Thursday, April 27, 2017


I'm not even going to apologize for the language. Fuck cancer. Fuck fuck fuck.
I'm in a Facebook group for women who were diagnosed with cancer while pregnant. It's been a really helpful, really supportive group.
A few minutes ago, I learned a member of the group died yesterday. I didn't know her personally, just from the group, from reading her posts and us commenting on the same posts. She had triple negative breast cancer.
She finished treatment recently. She had a lot of pain. She saw her doctors. They found more cancer. Her cancer had metastasized, spread to her bones. Within six weeks, she was gone.
I'm sitting at my desk, a pile of overdue paperwork waiting on me, a schedule of sessions that's gone out the window now, because I'm in no condition to see clients right now. I'm sitting at my desk, and I'm sobbing.
I'm crying for her family, for her small children, her husband, her parents and siblings and friends, and all of the people who knew her joy and her wisdom personally and through the magic of the internet.
I'm crying in terror and hatred of this evil beast called cancer, which has taken so many people I love, which threatens all of us, which threatens me.
I'm crying for me. I'm crying because I cannot imagine the pain her family is going through, and yet I imagine it every day. I'm crying because I know the fear she must have felt when she received the news, because it's the fear that lives in my gut and springs up when I wake in the middle of the night and when I walk into my oncologist's office for yet another appointment and when I hold Finn close and tell him I will love him always and forever until the end days. I am crying because I am terrified that her fate could be my fate, and damitall, I want to live!  I need to live.
Her story is not the same as mine. I know that. Her situation is not the same as mine. I know that. I am doing everything I can do to reduce the chances my cancer will come back. I know that. But my cancer has a 50% chance of recurring in the first two years. I know that. I am taking the oral chemo, which showed a reduction in recurrence of around 15% for triple negative breast cancer. I know that, too.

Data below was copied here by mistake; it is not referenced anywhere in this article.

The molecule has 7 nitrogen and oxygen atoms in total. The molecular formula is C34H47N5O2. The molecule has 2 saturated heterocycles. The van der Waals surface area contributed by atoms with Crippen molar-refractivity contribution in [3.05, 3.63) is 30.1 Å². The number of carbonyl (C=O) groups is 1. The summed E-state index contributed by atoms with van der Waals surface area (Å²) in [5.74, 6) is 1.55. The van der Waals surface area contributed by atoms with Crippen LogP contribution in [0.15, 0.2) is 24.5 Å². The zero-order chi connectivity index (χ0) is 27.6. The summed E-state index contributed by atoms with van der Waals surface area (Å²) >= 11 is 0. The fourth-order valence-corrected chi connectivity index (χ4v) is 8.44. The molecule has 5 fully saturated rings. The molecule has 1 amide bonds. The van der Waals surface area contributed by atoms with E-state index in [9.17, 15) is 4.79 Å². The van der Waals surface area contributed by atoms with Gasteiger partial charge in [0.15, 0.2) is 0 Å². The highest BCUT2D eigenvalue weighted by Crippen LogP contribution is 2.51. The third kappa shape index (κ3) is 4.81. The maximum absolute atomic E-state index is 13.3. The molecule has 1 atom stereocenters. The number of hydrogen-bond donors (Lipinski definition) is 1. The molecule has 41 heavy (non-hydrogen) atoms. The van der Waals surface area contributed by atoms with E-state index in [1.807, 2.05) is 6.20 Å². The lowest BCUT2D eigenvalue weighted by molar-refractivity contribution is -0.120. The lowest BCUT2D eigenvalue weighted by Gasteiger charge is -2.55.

And then my office phone range because the parent for my forgotten family session arrived, and I had to quick pull myself together, wash my face, and then walk through the school with my bright red and puffy face.
The distraction was helpful though. Who knows how long it'd have taken me to calm down and recover if I hadn't been forced to in a hurry?
But cancer still sucks. Even worse than the fear of chemo harming the baby (although I knew the studies showed it was safe), even worse than the side effects of treatment: the hair loss, the pain, the exhaustion, the stomach issues, even worse than having to stop working before I was ready, even worse than the financial cost, even worse than the chemo brain, worse than all of that is the constant--and rational--fear that the cancer could return. And if the cancer returns, it could mean death. I'm just not ready for that. I don't intend to be ready for that for another fifty years or so. It's not that I'm scared of death, not at all. I'm scared of not living. What a place to be trapped.

I'm not proofreading. Excuse any errors you find.

Sunday, April 16, 2017

Easter Musings

Spring. Easter. Heartache. Change. Hope.

Thursday will mark two years since we lost Pantalaimon. I found out on Good Friday two years ago that I was probably going to miscarry, that the baby we had hoped for and tried for since the previous summer appeared to have stopped growing and did not have a heartbeat. On April 20, I had a D&C, as my body had not yet figured out that I was no longer pregnant. 

Last Eastertime, I shaved my head on Good Friday. I donated my hair to Pantene's program and raised almost $4,000 for St. Baldrick's Foundation. I wore my wig to the Easter Vigil on Saturday night. My sisters and their kids came to visit over their (and my) Spring Break, and we had a great time. 

Last Thursday, I saw my radiation oncologist for my followup appointment. It was so weird to be back there. For two months, I hurried there after work, talked with the staff while waiting for my treatment, showed pictures of Finn if he wasn't with me, handed him off to whichever staff member had volunteered to play with him while I got my boob zapped if he was. For two months, I was deeply involved with the staff there. It was my routine; it was part of my life. And then, with a burnt, peeling, painful boob and the ringing of the radiation bell, it was over. I brought in some peanut brittle and a Christmas card, and that was it. Life went back to...well, I'm not sure there is a normal yet. 

Friday, Good Friday, my mother was admitted to the hospital for chest pains and a suspected heart attack. Just this morning, we learned there was no blockage, and they suspect the episode was related to her blood pressure, which she's had difficulty controlling over the last month. We're grateful, so, so grateful that she is okay. She is going home this afternoon.